NEW YORK — Richard Kaplan, who directed an Oscar-winning documentary about Eleanor Roosevelt and oversaw production of an acclaimed portrait of the Rev. Martin Luther King Jr. two years after his assassination, died on Sept. 29 in Manhattan. He was 93.
Mr. Kaplan, whose dream of making scripted feature films had been frustrated by a lack of financing, was making documentaries for about a dozen years when he was asked by producer Sidney Glazier to direct “The Eleanor Roosevelt Story” (1965). Roosevelt had died in 1962, leaving behind a rich history: a shy woman from a privileged background who emerged from the shadow of her husband, Franklin Roosevelt, to become an activist first lady who was often voted the world’s most admired woman.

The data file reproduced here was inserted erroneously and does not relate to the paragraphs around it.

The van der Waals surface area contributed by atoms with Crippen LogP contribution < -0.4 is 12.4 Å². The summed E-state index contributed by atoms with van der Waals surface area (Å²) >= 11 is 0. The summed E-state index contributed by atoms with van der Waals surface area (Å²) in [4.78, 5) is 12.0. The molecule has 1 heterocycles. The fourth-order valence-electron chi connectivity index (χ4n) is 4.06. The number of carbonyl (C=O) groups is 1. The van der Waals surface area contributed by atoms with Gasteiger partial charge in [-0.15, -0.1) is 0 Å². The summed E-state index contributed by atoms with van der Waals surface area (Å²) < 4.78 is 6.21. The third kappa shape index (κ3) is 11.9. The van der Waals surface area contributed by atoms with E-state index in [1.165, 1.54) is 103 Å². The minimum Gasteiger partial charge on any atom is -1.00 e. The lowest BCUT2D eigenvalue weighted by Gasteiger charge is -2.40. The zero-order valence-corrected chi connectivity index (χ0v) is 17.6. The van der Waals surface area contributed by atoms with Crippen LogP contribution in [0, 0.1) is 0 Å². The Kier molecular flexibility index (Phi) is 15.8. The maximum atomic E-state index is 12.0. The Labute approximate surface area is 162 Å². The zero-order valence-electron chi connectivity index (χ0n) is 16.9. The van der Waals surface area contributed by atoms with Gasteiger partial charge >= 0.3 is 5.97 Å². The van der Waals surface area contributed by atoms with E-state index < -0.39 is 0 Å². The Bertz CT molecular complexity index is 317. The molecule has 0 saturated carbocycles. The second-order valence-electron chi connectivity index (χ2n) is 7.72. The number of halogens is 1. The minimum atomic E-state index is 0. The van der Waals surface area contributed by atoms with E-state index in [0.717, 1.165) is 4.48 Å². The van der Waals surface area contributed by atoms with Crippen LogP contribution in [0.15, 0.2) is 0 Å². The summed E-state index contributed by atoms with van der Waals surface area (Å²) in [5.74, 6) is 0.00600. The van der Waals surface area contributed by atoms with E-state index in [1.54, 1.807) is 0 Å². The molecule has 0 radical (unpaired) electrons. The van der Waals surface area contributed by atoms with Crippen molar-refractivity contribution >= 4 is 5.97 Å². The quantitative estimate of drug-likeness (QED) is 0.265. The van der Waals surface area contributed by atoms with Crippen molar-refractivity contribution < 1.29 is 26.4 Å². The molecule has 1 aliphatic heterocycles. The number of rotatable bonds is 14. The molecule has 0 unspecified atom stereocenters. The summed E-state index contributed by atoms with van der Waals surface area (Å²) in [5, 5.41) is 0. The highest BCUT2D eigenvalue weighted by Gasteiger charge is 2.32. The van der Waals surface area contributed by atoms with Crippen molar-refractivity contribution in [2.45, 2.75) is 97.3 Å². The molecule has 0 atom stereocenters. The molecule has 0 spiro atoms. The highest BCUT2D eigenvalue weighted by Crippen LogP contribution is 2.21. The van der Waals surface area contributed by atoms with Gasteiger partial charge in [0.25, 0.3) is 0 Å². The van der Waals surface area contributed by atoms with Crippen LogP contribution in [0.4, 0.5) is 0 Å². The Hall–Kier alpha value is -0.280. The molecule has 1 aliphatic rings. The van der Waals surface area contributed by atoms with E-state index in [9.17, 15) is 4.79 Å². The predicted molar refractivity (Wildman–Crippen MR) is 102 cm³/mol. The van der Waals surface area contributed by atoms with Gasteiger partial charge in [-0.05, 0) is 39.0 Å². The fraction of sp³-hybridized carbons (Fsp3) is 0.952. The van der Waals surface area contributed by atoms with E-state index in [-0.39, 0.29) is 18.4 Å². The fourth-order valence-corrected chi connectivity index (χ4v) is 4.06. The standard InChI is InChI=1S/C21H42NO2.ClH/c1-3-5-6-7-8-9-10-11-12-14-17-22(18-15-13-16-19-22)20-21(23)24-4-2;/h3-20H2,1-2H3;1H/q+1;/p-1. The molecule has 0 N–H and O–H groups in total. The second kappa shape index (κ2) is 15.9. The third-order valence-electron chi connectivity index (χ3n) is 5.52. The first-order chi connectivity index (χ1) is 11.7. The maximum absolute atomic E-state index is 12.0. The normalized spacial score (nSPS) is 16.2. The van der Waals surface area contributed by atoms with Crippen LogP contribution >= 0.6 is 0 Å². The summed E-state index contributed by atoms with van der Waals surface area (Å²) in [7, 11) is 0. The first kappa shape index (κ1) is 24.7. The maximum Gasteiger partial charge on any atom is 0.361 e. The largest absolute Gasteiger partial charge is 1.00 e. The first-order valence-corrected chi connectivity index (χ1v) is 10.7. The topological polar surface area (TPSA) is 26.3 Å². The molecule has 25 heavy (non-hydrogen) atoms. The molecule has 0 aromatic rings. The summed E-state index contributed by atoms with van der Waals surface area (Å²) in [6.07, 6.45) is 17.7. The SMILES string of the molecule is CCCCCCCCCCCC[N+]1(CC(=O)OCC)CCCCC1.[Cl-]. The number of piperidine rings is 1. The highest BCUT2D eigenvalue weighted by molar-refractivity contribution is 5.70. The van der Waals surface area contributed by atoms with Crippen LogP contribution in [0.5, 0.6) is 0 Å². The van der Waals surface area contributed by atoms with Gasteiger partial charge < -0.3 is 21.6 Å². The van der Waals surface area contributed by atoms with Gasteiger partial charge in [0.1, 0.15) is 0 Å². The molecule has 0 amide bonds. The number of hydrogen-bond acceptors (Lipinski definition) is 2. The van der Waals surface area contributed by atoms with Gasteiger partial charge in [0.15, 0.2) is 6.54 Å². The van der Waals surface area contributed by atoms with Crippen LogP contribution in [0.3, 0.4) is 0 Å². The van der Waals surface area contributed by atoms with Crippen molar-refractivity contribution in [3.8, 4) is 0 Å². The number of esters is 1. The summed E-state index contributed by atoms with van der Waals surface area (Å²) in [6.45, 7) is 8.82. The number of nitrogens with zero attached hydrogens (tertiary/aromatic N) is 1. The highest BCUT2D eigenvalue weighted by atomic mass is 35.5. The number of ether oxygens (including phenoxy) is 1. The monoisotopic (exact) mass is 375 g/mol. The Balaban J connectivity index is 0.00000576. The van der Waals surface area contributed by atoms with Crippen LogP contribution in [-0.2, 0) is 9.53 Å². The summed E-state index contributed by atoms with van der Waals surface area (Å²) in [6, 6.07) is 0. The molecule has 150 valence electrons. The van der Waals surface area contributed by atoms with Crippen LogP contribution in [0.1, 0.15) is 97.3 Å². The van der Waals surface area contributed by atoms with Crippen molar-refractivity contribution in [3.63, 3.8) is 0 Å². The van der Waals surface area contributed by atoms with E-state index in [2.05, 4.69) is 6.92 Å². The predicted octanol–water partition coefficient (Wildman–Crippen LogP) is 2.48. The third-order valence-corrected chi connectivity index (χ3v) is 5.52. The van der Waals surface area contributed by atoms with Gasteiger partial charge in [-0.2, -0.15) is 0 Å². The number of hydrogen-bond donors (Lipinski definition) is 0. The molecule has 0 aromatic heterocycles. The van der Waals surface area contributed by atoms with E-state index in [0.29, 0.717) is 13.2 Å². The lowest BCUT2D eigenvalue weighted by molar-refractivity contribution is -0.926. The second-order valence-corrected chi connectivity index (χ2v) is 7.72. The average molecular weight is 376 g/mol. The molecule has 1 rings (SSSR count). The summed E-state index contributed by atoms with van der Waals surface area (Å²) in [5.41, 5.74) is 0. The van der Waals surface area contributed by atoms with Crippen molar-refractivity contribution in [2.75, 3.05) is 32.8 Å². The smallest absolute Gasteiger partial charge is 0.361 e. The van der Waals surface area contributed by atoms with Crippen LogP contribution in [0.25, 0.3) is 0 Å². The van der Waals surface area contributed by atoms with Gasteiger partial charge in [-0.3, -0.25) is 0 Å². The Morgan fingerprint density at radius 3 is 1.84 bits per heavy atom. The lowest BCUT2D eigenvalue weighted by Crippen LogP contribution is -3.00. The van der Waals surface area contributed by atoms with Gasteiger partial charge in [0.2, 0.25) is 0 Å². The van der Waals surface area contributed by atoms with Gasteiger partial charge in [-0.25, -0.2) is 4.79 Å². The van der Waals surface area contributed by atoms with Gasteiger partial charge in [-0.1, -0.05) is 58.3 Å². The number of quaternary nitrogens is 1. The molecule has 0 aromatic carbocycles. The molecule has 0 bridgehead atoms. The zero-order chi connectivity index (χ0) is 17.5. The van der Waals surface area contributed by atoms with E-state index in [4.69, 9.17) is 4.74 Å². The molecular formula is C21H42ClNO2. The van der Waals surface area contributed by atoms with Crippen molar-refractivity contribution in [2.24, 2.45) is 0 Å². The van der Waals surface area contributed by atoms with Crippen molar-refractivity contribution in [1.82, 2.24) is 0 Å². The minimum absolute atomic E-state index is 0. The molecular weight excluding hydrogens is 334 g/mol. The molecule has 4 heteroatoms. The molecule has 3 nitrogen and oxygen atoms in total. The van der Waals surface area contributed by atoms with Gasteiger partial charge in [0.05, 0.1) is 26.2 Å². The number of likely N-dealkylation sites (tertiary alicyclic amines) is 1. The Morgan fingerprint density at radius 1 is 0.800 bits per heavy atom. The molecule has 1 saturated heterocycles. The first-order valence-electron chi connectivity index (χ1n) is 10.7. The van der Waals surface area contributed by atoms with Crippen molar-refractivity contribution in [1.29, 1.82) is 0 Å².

With a script by poet Archibald MacLeish, narration by newsman Eric Sevareid, and an abundance of photographs and newsreel footage, Mr. Kaplan created a warm portrait.
Two years after the Roosevelt film won the Academy Award for best documentary, Mr. Kaplan began a two-year collaboration with producer Ely Landau on “King: A Filmed Record . . . Montgomery to Memphis.”